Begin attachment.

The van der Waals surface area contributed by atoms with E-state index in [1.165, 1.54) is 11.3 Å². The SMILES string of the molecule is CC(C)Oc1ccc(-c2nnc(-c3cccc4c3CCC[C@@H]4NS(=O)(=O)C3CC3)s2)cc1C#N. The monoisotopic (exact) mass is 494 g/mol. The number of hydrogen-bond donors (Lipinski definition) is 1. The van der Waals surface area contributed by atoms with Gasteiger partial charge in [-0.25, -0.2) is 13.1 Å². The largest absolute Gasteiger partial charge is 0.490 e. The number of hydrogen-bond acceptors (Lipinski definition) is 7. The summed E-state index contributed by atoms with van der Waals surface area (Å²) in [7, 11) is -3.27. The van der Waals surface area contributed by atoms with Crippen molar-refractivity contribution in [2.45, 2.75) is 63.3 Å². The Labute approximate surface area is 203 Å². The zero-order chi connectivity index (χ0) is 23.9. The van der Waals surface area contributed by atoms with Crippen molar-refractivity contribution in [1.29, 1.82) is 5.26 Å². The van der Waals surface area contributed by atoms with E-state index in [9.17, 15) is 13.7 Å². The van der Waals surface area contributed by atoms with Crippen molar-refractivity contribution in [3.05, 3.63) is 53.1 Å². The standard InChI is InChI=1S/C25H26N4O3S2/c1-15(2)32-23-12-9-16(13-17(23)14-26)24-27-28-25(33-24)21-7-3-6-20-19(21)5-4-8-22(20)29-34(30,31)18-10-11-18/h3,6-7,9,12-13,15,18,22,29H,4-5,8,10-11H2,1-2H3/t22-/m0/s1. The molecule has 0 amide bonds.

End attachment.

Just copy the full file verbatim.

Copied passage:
The van der Waals surface area contributed by atoms with E-state index in [1.165, 1.54) is 11.3 Å². The SMILES string of the molecule is CC(C)Oc1ccc(-c2nnc(-c3cccc4c3CCC[C@@H]4NS(=O)(=O)C3CC3)s2)cc1C#N. The monoisotopic (exact) mass is 494 g/mol. The number of hydrogen-bond donors (Lipinski definition) is 1. The van der Waals surface area contributed by atoms with Gasteiger partial charge in [-0.25, -0.2) is 13.1 Å². The largest absolute Gasteiger partial charge is 0.490 e. The number of hydrogen-bond acceptors (Lipinski definition) is 7. The summed E-state index contributed by atoms with van der Waals surface area (Å²) in [7, 11) is -3.27. The van der Waals surface area contributed by atoms with Crippen molar-refractivity contribution in [2.45, 2.75) is 63.3 Å². The Labute approximate surface area is 203 Å². The zero-order chi connectivity index (χ0) is 23.9. The van der Waals surface area contributed by atoms with Crippen molar-refractivity contribution in [1.29, 1.82) is 5.26 Å². The van der Waals surface area contributed by atoms with E-state index in [9.17, 15) is 13.7 Å². The van der Waals surface area contributed by atoms with Crippen molar-refractivity contribution in [3.05, 3.63) is 53.1 Å². The standard InChI is InChI=1S/C25H26N4O3S2/c1-15(2)32-23-12-9-16(13-17(23)14-26)24-27-28-25(33-24)21-7-3-6-20-19(21)5-4-8-22(20)29-34(30,31)18-10-11-18/h3,6-7,9,12-13,15,18,22,29H,4-5,8,10-11H2,1-2H3/t22-/m0/s1. The molecule has 0 amide bonds.